physics 218


ggpPhoto Dr. Gerhard G. Paulus
Associate Professor
Department of Physics
Texas A&M University
College Station, TX 77843
email: ggp@mpq.mpg.de


Sektion Physik
Ludwig-Maximilians-Universität München
85748 Garching

Education

2002 Habilitation (Dr. rer. nat. habil.)
  Ludwig-Maximilians-Universität München
  Max-Planck Institut für Quantenoptik, Garching
1995 Dissertation (Dr. rer. nat.)
  Ludwig-Maximilians-Universität München
  Max-Planck Institut für Quantenoptik, Garching
  (Prof. Dr. Dr. h.c. mult. H. Walther)
1992 Diplom (Dipl. Phys.)
  Ludwig-Maximilians-Universität München
  Max-Planck Institut für Quantenoptik, Garching
  (Prof. Dr. Dr. h.c. mult. H. Walther)

Research

NEW: Attosecond double-slit experiment

Generation of laser pulses with ever shorter duration made possible to obtain higher and higher intensities. Meanwhile, pulses of 10 fs duration and less can be produced, 1 Femtosecond being the billionth of a millionth of a second (10^-15s). Assuming a pulse energy of 10 mJ, this gives rise to a power of 10^12 W. Thus, for a very brief moment, such a laser is capable to deliver the power of hundreds of nuclear power plants. Numerous other impressive comparisons are possible. The pulses can be focussed down to a spot size with a diameter comparable to the wavelength thus causing intensities of the order of 10^20 W/cm^2. Such intensities are associated with tremendous field strengths. The electric part would have an amplitude of 20 TV/m, i.e. values exceeding by many orders of magnitude all other field strengths produced by man. In fact, such truly astronomical values are only anticipated in atmospheres of stars etc. continuum

Femtosecond lasers therefore easily reach and exceed typical field strengths in atoms. Accordingly, the laser light no longer can be considered to be a small perturbation of the atom. As a consequence a bunch of new phenomena in atom physics were discovered since the advent of powerful ultrashort laser pulses. Many of them were so surprising because we are used to look at atomic phenomena in terms of perturbation theory. Photoionization is one of the elementary processes. For sufficiently high intensity, an atom may absorb much more photons than necessary for its ionization leading to correspondingly high photoelectron kinetic energies (above-threshold ionization, ATI). Particularly intriguing (and in strong contrast to expectations from perturbation theory) had been the discovery that the electron yield can be almost constant over an extended region of the kinetic energy spectrum. Due to the characteristic appearance, this high-energy structure in photoelectron spectra is called the plateau. atiPlateau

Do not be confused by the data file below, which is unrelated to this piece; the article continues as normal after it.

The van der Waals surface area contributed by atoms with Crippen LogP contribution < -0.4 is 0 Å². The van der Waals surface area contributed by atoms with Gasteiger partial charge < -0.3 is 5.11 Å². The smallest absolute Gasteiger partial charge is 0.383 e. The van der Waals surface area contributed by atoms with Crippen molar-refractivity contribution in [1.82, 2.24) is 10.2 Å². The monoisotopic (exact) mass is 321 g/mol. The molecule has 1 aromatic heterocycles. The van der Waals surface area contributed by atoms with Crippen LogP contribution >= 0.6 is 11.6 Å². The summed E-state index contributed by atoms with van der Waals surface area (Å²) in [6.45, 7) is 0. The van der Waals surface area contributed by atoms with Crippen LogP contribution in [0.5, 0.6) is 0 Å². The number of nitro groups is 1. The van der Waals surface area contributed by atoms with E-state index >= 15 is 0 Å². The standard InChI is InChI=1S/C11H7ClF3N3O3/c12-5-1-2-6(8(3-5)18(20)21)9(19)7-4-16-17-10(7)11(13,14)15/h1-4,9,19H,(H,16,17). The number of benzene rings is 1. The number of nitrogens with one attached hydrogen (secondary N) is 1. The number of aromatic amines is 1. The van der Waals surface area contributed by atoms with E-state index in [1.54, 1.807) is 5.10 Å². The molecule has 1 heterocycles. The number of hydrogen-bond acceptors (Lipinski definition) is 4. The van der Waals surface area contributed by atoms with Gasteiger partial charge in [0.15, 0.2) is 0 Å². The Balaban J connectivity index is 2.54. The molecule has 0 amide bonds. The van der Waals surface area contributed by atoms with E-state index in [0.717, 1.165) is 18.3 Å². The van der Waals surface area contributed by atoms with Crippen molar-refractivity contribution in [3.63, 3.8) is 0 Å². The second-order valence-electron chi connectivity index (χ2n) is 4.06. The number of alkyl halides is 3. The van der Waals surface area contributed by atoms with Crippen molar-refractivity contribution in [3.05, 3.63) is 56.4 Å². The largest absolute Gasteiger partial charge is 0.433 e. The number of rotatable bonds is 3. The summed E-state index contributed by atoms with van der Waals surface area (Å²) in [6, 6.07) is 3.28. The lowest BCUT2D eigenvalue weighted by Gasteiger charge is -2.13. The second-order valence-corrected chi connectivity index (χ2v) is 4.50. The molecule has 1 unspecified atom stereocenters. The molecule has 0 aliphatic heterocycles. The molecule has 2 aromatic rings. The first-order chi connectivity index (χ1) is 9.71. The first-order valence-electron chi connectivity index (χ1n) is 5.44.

Above-threshold ionization is certainly not the only interesting effect of atoms in strong fields. Particular high attention has received the generation of soft-X-ray radiation via harmonic generation of femtosecond laser pulses. However, ATI, being a single atom effect, can be more easily investigated. This as well as other considerations made ATI first choise to investigate a new phenomenon appearing as laser pulse durations have been reduced further to 5 fs. Such pulses consist (full-width half-maximum) of less than two optical cycles only (few-cycle pulses). This means that the pulse envelope changes almost as fast as the field oscillates. Therefore, the temporal evolution of the field depends on the phase of the carrier wave with respect to the envelope. This phase is commonly dubbed the absolute phase because it determines a global feature of the pulse. A simple formula helps to precisely describe what it is all about with the absolute phase of a few-cycle pulse. For this we write the laser's electric field E(t) as a product of the pulse envelope E0(t) and the carrier cos(ωt+φ):